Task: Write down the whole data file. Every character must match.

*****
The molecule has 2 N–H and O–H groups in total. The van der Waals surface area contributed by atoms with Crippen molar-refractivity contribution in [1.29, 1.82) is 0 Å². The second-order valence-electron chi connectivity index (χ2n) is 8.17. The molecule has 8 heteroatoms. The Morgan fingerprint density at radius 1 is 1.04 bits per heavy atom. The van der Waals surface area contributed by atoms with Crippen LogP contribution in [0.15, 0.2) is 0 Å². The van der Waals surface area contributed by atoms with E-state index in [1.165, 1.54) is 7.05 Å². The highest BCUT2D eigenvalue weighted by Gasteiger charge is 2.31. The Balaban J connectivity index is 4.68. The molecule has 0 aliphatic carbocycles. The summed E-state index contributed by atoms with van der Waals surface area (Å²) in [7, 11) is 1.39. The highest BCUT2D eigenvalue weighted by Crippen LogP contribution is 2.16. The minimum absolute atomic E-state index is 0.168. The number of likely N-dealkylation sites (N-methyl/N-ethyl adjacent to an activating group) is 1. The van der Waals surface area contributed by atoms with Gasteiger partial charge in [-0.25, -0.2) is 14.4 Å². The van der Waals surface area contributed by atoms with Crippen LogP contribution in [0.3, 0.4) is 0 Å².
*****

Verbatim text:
The molecule has 2 N–H and O–H groups in total. The van der Waals surface area contributed by atoms with Crippen molar-refractivity contribution in [1.29, 1.82) is 0 Å². The second-order valence-electron chi connectivity index (χ2n) is 8.17. The molecule has 8 heteroatoms. The Morgan fingerprint density at radius 1 is 1.04 bits per heavy atom. The van der Waals surface area contributed by atoms with Crippen LogP contribution in [0.15, 0.2) is 0 Å². The van der Waals surface area contributed by atoms with E-state index in [1.165, 1.54) is 7.05 Å². The highest BCUT2D eigenvalue weighted by Gasteiger charge is 2.31. The Balaban J connectivity index is 4.68. The molecule has 0 aliphatic carbocycles. The summed E-state index contributed by atoms with van der Waals surface area (Å²) in [7, 11) is 1.39. The highest BCUT2D eigenvalue weighted by Crippen LogP contribution is 2.16. The minimum absolute atomic E-state index is 0.168. The number of likely N-dealkylation sites (N-methyl/N-ethyl adjacent to an activating group) is 1. The van der Waals surface area contributed by atoms with Gasteiger partial charge in [-0.25, -0.2) is 14.4 Å². The van der Waals surface area contributed by atoms with Crippen LogP contribution in [0.3, 0.4) is 0 Å².